Vol. 11 No. 2, January 2006
Introduction. This paper extends a series on summaries of Web objects, in this case, the alt attribute of image files.
Method. Data were logged from 1894 pages from Yahoo!'s random page service and 4703 pages from the Google directory; an img tag was extracted randomly from each where present; its alt attribute, if any, was recorded; and the header for the corresponding image file was retrieved if possible.
Analysis.Associations were measured between image type and use of null alt values, image type and image file size, image file size and alt text length, and alt text length and number of images on the page.
Results. 16.6% and 17.3% of pages respectively showed no img elements. Of 1579 and 3888 img tags randomly selected from the remainder, 47.7% and 49.4% had alt texts, of which 26.3% and 27.5% were null. Of the 1316 and 3384 images for which headers could be retrieved, 71.2% and 74.2% were GIF, 28.1% and 20.5%, JPEG; and 0.8% and 0.8% PNG. GIF images were more commonly assigned null alt texts than JPEG images, and GIF files tended to be shorter than JPEG files. Weak positive correlations were observed between image file size and alt text length, except for JPEG files in the Yahoo! set. Alt texts for images from pages containing more images tended to be slightly shorter.
Conclusion. Possible explanations for the results include GIF files' being more suited to decorative images and the likelihood that many images on image-rich pages are content-poor.
This paper represents an extension to a series of research reports on how people and organizations summarize Web pages, especially how they summarize their own Web pages in descriptions and keywords in meta tags (Craven 2004a; Craven 2004b, Craven 2004c; and relevant items cited therein), though also to some extent how they summarize external Web pages (Craven 2002). What will be examined here is how people textually summarize images on their Web pages; specifically, their use of the alt attribute of the img tag.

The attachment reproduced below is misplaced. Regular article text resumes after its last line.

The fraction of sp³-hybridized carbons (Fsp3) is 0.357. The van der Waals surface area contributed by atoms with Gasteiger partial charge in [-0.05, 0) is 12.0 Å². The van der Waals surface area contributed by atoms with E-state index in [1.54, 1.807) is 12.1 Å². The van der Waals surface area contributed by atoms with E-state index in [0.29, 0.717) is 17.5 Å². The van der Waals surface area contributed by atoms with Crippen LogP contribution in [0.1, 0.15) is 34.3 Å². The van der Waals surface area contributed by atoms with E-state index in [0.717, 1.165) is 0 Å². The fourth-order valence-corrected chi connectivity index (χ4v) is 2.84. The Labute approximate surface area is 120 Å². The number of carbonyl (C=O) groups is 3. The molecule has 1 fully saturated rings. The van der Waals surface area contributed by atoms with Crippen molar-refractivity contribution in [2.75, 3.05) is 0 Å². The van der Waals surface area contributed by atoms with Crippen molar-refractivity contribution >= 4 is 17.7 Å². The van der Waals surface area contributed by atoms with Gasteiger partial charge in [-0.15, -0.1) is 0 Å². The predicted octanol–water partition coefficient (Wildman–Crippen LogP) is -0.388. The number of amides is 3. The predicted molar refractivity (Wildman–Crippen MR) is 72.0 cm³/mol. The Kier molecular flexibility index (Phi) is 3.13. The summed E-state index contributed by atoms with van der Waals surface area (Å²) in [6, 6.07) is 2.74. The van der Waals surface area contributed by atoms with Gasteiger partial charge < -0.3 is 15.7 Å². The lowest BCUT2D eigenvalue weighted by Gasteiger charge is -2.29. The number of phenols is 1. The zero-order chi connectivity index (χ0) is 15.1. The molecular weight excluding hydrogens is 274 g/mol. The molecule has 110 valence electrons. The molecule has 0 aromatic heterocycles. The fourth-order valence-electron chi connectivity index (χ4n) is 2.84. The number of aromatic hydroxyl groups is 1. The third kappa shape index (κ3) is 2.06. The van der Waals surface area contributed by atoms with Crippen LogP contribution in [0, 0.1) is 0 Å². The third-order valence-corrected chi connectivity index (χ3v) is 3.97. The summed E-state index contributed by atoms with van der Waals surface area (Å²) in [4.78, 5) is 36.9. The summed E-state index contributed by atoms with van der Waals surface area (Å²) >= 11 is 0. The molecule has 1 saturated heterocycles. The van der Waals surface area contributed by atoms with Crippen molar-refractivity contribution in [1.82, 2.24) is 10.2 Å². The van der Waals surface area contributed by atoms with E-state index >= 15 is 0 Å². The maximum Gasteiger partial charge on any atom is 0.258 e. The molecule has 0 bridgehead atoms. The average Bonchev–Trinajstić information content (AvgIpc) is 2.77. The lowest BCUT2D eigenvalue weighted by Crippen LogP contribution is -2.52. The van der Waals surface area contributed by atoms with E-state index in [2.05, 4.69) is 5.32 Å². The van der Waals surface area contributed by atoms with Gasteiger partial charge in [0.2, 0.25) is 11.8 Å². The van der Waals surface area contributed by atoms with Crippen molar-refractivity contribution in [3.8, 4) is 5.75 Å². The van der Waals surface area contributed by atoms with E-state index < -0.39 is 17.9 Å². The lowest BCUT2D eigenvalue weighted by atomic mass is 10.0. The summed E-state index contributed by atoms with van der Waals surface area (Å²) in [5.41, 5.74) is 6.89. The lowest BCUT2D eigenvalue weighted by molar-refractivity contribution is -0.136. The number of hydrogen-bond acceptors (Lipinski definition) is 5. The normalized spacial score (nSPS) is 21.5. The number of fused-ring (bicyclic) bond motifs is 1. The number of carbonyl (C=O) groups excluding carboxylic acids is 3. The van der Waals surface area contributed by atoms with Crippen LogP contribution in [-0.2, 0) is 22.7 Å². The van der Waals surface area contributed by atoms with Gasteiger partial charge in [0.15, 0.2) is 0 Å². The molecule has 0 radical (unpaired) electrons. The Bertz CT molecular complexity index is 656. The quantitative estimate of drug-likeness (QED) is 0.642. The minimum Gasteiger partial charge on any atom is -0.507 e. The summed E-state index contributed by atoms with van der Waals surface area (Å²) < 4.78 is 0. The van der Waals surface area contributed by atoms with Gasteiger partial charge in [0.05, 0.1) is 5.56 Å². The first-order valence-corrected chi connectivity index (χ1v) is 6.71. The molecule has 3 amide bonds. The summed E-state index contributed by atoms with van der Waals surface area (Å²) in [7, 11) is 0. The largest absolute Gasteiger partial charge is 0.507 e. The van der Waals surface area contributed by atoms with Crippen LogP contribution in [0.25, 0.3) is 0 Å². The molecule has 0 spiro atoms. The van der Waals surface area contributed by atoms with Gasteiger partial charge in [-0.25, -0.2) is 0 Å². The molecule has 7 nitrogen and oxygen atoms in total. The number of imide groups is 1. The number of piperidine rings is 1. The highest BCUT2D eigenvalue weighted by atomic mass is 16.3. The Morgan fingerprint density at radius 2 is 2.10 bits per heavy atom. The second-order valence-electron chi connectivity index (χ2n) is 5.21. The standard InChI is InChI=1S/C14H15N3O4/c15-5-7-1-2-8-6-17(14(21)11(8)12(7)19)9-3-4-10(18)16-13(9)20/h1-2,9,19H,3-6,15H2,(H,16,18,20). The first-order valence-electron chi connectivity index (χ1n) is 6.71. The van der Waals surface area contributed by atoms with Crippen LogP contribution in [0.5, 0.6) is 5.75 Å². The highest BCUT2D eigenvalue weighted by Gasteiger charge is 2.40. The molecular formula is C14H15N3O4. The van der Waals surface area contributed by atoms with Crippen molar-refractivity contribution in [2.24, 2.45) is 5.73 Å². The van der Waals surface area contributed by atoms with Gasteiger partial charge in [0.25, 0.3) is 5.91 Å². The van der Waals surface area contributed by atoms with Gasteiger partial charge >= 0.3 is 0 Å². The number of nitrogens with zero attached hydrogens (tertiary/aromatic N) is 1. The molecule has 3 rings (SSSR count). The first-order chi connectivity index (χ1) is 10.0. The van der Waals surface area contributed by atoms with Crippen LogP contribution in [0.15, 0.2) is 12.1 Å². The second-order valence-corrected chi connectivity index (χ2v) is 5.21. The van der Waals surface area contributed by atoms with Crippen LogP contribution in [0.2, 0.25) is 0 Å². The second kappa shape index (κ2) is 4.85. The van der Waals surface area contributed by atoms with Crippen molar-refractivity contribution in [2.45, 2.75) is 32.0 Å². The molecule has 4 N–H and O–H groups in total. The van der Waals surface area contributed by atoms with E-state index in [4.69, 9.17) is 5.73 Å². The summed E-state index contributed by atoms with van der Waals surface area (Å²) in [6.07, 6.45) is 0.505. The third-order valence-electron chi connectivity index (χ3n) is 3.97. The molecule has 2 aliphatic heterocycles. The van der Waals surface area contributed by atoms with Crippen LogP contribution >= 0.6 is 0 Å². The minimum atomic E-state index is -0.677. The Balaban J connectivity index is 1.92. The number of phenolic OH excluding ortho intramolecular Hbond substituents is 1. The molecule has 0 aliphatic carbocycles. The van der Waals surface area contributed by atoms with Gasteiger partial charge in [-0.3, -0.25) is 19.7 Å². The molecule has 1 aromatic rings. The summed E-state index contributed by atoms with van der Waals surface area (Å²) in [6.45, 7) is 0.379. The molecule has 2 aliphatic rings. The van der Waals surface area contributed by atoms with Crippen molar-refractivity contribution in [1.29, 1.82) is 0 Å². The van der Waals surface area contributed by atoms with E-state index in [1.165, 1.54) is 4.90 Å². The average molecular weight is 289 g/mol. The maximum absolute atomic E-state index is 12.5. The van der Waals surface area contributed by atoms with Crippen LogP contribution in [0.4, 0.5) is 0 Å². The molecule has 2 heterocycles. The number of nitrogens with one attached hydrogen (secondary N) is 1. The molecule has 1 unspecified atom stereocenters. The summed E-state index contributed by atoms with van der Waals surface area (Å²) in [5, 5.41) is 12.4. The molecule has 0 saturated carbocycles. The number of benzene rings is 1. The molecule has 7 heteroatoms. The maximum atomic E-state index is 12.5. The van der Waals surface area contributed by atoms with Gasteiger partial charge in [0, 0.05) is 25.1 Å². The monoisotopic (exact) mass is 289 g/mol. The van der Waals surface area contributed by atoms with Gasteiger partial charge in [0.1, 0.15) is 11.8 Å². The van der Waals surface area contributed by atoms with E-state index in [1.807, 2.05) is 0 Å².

In addition to the work of the author, a few other researchers have also investigated descriptions and keywords in meta tags: Turner and Brackbill (1998) have reported results of a small experiment that showed that addition of a description did not improve retrievability of Web pages on Infoseek and Altavista; similar results have been reported for the these two search engines and five others by Henshaw and Valauskas (2001); Drott (2002) has noted the extent to which description and keyword meta tags are used in the sites of sixty Fortune Global 500 companies. Alimohammadi (2004) has found that description and keyword meta tags are less common on Iranian Websites than elsewhere on the Web.
External descriptions of Web pages have also been examined by Wheatley and Armstrong (1997), and Amitay (2001) developed a tool called SnipIt to extract descriptive passages with URLs from Web pages and another tool called InCommonSense to select from among these the 'best' descriptive passage for each URL.